Conference Dates

October 4-9, 2015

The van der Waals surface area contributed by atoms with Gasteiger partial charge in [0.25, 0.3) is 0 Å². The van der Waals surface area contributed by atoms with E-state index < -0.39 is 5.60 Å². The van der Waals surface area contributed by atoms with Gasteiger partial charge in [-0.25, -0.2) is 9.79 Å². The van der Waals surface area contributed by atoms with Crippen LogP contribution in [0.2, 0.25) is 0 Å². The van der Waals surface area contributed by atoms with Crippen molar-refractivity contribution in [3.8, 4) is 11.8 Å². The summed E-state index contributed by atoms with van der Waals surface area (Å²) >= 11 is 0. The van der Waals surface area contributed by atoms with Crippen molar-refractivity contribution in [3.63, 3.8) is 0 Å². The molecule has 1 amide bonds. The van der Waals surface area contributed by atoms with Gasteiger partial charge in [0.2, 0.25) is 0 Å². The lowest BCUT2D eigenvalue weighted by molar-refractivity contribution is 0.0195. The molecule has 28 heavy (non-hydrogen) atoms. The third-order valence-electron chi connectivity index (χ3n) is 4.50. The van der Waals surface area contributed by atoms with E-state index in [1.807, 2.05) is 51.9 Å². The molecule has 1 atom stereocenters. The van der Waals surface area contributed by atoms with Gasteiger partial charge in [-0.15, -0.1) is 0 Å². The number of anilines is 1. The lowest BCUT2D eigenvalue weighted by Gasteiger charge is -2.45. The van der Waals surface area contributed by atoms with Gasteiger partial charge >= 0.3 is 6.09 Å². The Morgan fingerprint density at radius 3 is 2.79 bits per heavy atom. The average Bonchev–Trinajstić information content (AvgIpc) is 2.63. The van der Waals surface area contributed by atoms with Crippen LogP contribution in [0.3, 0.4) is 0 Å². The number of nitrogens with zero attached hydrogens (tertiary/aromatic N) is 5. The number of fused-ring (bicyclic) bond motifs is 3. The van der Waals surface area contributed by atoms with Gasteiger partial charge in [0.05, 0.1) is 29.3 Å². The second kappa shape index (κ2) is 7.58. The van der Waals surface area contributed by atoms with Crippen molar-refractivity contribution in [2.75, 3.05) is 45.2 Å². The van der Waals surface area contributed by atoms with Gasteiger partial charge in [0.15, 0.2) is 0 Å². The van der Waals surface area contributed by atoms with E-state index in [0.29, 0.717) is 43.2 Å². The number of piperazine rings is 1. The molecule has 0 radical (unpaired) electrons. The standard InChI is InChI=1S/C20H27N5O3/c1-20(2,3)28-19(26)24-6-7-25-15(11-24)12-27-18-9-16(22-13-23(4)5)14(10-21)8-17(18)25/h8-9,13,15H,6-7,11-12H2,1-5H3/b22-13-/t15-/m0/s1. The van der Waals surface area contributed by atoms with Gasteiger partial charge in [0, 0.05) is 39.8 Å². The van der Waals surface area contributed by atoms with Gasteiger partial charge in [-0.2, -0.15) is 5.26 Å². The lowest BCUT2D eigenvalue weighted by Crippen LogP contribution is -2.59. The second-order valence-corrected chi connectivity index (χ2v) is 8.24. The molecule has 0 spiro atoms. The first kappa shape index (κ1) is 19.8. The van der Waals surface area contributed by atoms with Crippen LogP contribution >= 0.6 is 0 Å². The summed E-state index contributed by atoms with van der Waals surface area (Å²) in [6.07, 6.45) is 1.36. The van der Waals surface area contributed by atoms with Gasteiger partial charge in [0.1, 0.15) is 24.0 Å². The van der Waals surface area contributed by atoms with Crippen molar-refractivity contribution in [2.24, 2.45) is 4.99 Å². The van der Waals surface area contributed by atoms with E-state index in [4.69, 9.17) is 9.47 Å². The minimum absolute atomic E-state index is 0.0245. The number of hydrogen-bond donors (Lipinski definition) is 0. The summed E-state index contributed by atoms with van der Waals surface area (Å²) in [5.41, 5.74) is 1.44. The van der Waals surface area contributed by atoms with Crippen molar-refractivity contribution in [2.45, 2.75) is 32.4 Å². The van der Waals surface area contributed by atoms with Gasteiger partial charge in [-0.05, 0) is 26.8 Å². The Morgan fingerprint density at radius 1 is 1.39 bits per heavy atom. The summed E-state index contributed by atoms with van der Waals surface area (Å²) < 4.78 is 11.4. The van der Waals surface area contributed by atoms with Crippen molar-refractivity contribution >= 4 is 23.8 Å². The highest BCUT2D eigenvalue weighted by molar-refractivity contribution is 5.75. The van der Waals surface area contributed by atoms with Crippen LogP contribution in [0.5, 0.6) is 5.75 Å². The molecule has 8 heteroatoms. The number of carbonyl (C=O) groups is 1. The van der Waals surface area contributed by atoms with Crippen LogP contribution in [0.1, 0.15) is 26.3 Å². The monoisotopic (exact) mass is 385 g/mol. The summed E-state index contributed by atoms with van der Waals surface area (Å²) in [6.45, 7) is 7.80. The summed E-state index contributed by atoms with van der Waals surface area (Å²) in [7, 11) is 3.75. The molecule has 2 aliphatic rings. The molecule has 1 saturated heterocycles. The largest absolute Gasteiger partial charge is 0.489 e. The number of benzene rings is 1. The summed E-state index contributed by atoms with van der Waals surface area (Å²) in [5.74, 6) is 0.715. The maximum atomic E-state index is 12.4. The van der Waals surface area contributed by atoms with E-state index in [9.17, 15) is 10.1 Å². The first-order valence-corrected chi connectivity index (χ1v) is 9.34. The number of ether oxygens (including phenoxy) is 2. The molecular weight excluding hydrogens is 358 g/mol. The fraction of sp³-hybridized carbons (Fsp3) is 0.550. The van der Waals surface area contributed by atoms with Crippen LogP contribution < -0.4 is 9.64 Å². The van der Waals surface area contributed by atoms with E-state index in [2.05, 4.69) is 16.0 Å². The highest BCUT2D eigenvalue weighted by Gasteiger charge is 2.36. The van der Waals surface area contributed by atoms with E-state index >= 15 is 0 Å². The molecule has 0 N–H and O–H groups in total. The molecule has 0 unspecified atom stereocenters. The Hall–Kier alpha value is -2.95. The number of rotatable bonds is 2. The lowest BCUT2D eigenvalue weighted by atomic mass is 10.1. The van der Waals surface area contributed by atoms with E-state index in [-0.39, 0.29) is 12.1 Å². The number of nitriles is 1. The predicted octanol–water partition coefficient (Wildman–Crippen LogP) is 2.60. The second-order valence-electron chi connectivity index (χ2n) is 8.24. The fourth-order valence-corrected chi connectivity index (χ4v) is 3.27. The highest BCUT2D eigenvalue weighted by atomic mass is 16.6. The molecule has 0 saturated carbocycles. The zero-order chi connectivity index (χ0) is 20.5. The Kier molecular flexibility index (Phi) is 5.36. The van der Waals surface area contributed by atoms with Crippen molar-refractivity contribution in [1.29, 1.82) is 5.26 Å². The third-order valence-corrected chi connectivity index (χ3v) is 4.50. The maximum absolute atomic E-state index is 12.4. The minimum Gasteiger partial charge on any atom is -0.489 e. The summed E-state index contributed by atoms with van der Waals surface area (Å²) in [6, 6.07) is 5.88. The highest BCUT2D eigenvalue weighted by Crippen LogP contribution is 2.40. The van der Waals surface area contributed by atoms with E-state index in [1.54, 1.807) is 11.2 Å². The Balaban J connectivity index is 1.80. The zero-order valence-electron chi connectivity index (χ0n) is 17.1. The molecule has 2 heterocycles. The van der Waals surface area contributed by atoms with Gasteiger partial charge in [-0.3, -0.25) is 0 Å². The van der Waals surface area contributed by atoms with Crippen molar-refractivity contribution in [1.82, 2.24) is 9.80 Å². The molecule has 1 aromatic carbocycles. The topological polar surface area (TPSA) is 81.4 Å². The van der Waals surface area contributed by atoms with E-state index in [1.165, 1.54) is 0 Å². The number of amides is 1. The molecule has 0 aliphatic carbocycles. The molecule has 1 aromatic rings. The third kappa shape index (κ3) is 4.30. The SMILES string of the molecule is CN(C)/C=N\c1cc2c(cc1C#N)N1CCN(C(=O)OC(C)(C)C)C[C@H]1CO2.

Single crystalline Silicon has the highest efficiency to convert sunlight into electricity. Its production is however costly. On the other hand, cheap polycrystalline Si cells can be produced, with a 10% lower PV conversion efficiency. A promising technique, dubbed "mono-like" Si consists in growing pseudo-single crystalline Si ingots from a tile of single crystalline seeds aligned at the bottom of the crucible. At the present time, this technique is confronted to the high density of defects that multiply during solidification, fueled by the thermal gradients generated in the furnace. Some of these defects have small impact on the electrical properties but others are heavy recombination sites and should be avoided. Here, we focus on dislocations, micro twins and grain boundaries. Their mutual interaction may act as stress concentrators or sinks. We are working at various scales (Fig. 1a-b) to understand these interactions that occur both at long ranges and atomic-scale processes. To gain insight about the later, we have started to tensile strain dedicated micro-samples in situ in the TEM at temperatures between 900 and 1000°C (the melting temperature of Si is 1414°C). We have shown that multiplication processes are initiated at existing GBs and that mobile dislocations are poorly affected by Peierls stresses at this temperature. Interactions of dislocations with twins (Fig 1c) are currently investigated, along with twin terminations and initiation sites.